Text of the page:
This is an important book. Discussions of the civil service are not sexy. Canadians have a poor enough understanding of how our political system works as it is; I doubt most Canadians would be able to tell you what the PBO is or where it fits into our system (to be fair, I had no idea it had been shoved into the Library of Parliament org chart until I read this book). When a friend of mine asked me what this book is about, she responded that her attitude towards politics in one of “blissful ignorance.” This is coming from an intelligent and educated person. And it’s exactly the kind of response that allows people like Harper to strong-arm the government in a direction that isn’t good for our country.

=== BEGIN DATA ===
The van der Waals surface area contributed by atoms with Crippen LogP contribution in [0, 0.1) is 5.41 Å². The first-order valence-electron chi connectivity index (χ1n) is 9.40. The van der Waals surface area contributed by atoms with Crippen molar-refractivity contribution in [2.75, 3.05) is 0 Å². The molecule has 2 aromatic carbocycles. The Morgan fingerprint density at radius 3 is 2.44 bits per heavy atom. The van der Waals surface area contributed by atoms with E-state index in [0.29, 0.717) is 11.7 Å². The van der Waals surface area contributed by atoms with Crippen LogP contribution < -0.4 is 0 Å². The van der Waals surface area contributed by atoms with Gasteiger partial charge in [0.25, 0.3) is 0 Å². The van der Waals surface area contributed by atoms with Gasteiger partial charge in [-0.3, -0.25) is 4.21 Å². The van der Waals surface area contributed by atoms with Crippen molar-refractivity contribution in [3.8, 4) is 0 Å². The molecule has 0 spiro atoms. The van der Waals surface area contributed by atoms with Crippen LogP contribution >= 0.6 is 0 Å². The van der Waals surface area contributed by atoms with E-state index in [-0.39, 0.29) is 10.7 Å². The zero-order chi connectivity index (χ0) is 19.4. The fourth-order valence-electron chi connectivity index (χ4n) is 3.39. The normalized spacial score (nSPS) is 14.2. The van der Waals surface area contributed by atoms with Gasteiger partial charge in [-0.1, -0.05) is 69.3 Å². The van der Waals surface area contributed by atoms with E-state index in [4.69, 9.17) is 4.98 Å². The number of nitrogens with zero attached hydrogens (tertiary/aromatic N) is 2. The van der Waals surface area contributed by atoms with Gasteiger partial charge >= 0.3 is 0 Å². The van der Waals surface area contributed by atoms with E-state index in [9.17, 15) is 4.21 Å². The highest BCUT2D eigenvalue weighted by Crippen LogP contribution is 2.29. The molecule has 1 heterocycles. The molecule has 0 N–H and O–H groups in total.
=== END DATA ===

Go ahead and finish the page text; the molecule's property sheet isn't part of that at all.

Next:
Apathy is the enemy of a healthy democracy. Parliament governs through the will of the people. It exists to keep the executive in check. But if the people don’t care, then Parliament is de-fanged. And while our MPs are the heart and soul of Parliament, the untold legion of civil servants who run their offices and departments are its life-blood. They are the ones who draft our laws, vet our budgets, and prepare communiques. Without them, government would grind to a halt. And their integrity is paramount: they guard against ideology trumping reality. (Yeah, I used trumping there for a reason.)